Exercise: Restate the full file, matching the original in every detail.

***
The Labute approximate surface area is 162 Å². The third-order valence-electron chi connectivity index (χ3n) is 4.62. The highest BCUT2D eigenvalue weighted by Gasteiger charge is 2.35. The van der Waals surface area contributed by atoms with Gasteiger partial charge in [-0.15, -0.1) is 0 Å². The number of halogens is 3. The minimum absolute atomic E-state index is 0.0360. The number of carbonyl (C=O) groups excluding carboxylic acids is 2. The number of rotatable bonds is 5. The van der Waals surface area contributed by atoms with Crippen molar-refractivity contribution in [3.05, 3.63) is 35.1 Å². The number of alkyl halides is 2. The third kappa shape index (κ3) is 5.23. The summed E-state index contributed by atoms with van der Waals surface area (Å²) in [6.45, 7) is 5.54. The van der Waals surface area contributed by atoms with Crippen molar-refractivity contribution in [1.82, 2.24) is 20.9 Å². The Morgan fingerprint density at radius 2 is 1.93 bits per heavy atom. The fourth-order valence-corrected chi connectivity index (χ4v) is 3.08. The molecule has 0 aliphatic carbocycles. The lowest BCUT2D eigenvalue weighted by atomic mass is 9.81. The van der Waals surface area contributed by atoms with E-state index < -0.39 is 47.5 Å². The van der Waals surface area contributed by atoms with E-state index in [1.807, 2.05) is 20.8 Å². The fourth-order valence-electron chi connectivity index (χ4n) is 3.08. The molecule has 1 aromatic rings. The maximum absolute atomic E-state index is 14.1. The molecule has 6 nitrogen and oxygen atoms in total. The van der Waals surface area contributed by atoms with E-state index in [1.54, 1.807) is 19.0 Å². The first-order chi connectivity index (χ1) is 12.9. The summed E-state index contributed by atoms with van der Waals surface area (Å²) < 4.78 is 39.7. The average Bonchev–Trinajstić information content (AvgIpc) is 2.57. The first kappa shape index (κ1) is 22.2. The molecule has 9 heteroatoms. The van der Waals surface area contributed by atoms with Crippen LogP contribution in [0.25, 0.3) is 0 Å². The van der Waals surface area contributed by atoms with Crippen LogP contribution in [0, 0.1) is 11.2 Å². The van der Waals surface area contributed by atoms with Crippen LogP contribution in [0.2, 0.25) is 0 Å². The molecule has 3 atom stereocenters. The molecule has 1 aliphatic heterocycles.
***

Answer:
The Labute approximate surface area is 162 Å². The third-order valence-electron chi connectivity index (χ3n) is 4.62. The highest BCUT2D eigenvalue weighted by Gasteiger charge is 2.35. The van der Waals surface area contributed by atoms with Gasteiger partial charge in [-0.15, -0.1) is 0 Å². The number of halogens is 3. The minimum absolute atomic E-state index is 0.0360. The number of carbonyl (C=O) groups excluding carboxylic acids is 2. The number of rotatable bonds is 5. The van der Waals surface area contributed by atoms with Crippen molar-refractivity contribution in [3.05, 3.63) is 35.1 Å². The number of alkyl halides is 2. The third kappa shape index (κ3) is 5.23. The summed E-state index contributed by atoms with van der Waals surface area (Å²) in [6.45, 7) is 5.54. The van der Waals surface area contributed by atoms with Crippen molar-refractivity contribution in [1.82, 2.24) is 20.9 Å². The Morgan fingerprint density at radius 2 is 1.93 bits per heavy atom. The fourth-order valence-corrected chi connectivity index (χ4v) is 3.08. The molecule has 0 aliphatic carbocycles. The lowest BCUT2D eigenvalue weighted by atomic mass is 9.81. The van der Waals surface area contributed by atoms with E-state index < -0.39 is 47.5 Å². The van der Waals surface area contributed by atoms with E-state index in [1.807, 2.05) is 20.8 Å². The fourth-order valence-electron chi connectivity index (χ4n) is 3.08. The molecule has 1 aromatic rings. The maximum absolute atomic E-state index is 14.1. The molecule has 6 nitrogen and oxygen atoms in total. The van der Waals surface area contributed by atoms with E-state index in [1.54, 1.807) is 19.0 Å². The first-order chi connectivity index (χ1) is 12.9. The summed E-state index contributed by atoms with van der Waals surface area (Å²) < 4.78 is 39.7. The average Bonchev–Trinajstić information content (AvgIpc) is 2.57. The first kappa shape index (κ1) is 22.2. The molecule has 9 heteroatoms. The van der Waals surface area contributed by atoms with Crippen LogP contribution in [0.25, 0.3) is 0 Å². The van der Waals surface area contributed by atoms with Crippen LogP contribution in [0, 0.1) is 11.2 Å². The van der Waals surface area contributed by atoms with Crippen LogP contribution in [0.2, 0.25) is 0 Å². The molecule has 3 atom stereocenters. The molecule has 1 aliphatic heterocycles.